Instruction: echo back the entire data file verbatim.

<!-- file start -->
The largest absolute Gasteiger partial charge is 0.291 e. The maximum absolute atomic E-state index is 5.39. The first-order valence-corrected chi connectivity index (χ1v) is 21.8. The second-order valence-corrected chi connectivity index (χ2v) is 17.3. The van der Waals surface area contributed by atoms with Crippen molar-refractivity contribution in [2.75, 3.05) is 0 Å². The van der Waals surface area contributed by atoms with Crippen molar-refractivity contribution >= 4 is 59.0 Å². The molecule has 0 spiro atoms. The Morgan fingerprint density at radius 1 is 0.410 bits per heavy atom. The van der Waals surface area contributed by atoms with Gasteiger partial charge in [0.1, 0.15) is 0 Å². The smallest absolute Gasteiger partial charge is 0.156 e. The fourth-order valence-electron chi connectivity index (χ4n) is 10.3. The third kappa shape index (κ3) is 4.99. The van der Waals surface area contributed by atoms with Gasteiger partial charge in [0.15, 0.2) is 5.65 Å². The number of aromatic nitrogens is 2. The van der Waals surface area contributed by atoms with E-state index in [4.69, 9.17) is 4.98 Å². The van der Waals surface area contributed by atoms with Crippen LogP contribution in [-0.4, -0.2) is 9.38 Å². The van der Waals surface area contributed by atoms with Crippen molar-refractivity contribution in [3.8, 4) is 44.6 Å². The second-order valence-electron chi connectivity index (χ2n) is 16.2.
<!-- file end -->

The largest absolute Gasteiger partial charge is 0.291 e. The maximum absolute atomic E-state index is 5.39. The first-order valence-corrected chi connectivity index (χ1v) is 21.8. The second-order valence-corrected chi connectivity index (χ2v) is 17.3. The van der Waals surface area contributed by atoms with Crippen molar-refractivity contribution in [2.75, 3.05) is 0 Å². The van der Waals surface area contributed by atoms with Crippen molar-refractivity contribution >= 4 is 59.0 Å². The molecule has 0 spiro atoms. The Morgan fingerprint density at radius 1 is 0.410 bits per heavy atom. The van der Waals surface area contributed by atoms with Gasteiger partial charge in [0.1, 0.15) is 0 Å². The smallest absolute Gasteiger partial charge is 0.156 e. The fourth-order valence-electron chi connectivity index (χ4n) is 10.3. The third kappa shape index (κ3) is 4.99. The van der Waals surface area contributed by atoms with Gasteiger partial charge in [0.15, 0.2) is 5.65 Å². The number of aromatic nitrogens is 2. The van der Waals surface area contributed by atoms with E-state index in [4.69, 9.17) is 4.98 Å². The van der Waals surface area contributed by atoms with Crippen LogP contribution in [-0.4, -0.2) is 9.38 Å². The van der Waals surface area contributed by atoms with Crippen molar-refractivity contribution in [3.8, 4) is 44.6 Å². The second-order valence-electron chi connectivity index (χ2n) is 16.2.